Language used in black preaching has a musical ring and rhythm. The spirit and delivery of this language has much to do with the emotional vitality of worship in black churches, a fine example of how the aesthetic qualities of language shape the meaning and experience of worship.
There are considerable resources for black songs among African-American denominations and churches that are now widely available for churches in every tradition. This article is especially helpful in describing the different types of songs that have developed from the black worship tradition.
The praise song is integral to worship in the black tradition, expressing Spirit-filled praise and demanding the full participation of the worshiping community. Black praise singing is also expressive of themes important in the black Christian experience and in the theology that has been formed out of this experience.
One of the richest contributions to church music in America has undoubtedly come from the heritage of the African-Americans who came to America as slaves. Their hymns and spirituals, which are sung today across the world, give evidence of both the extreme hardships and the fervent faith that was a part of their experience in America.
African-American theology of worship arises out of a deep sense of oppression and a high anticipation of liberation. In worship, African-Americans experience the redeeming work of Jesus Christ, which liberates them from sin and the power of the Evil One.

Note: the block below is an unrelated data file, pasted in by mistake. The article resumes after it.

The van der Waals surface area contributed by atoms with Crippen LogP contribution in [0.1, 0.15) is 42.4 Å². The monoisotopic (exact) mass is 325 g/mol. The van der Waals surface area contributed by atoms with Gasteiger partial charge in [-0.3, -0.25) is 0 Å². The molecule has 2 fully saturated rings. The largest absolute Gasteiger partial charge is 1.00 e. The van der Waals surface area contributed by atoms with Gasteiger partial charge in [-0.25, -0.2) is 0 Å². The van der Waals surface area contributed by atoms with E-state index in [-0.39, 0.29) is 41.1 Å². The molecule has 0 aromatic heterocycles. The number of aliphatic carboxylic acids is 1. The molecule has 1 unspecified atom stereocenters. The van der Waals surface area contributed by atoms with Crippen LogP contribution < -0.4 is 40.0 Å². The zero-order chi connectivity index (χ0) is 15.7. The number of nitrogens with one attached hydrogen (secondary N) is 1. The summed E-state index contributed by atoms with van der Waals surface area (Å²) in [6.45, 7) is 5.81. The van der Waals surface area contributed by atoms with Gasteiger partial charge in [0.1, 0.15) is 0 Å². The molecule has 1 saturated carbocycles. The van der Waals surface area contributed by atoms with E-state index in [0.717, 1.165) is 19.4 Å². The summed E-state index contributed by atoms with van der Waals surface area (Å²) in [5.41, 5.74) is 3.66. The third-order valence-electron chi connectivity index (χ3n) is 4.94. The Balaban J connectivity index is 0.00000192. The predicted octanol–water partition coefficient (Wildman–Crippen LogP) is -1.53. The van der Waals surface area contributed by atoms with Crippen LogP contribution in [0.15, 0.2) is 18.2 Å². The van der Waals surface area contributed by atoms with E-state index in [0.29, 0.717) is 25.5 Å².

We find diversity in the worship practices of African-Americans. This diversity results from differences in points of entry into and acceptance of the Christian faith, as well as denominational distinctions. However, there is a common history and heritage rooted in the religious life of Africans enslaved in America. There is sufficient documentation for the genesis of unique African-American worship styles in the imposed marginalization of Africans in America. For a people whose slave existence was partially supported by Scripture, it was necessary for a new form of Christianity to be shaped. The “new” religion represented a fusion of a number of worldviews, beliefs, and practices: African, Judeo-Christian, Euro-American, and African-American.
Churches in the African-American community share a distinct worship culture that is the result of the integration of Christian worship forms with a worldview shaped by a traditional African ontology (understanding of being). In addition to the African heritage and religious perspective, the experience of blacks in American slavery has also helped to shape African-American worship patterns.
George Washington Carver (c. 1864-1943) was born near Carthage, Missouri of slave parents. He became one of the great educators and scientists of the early 20th century.
From its beginnings, worship in the black Baptist church centered in the sermon. The sermon was the crescendo in the worship experience. The content focused upon the hereafter and upon a God who gave his people hope in the midst of their despair and the mundane experiences of this life.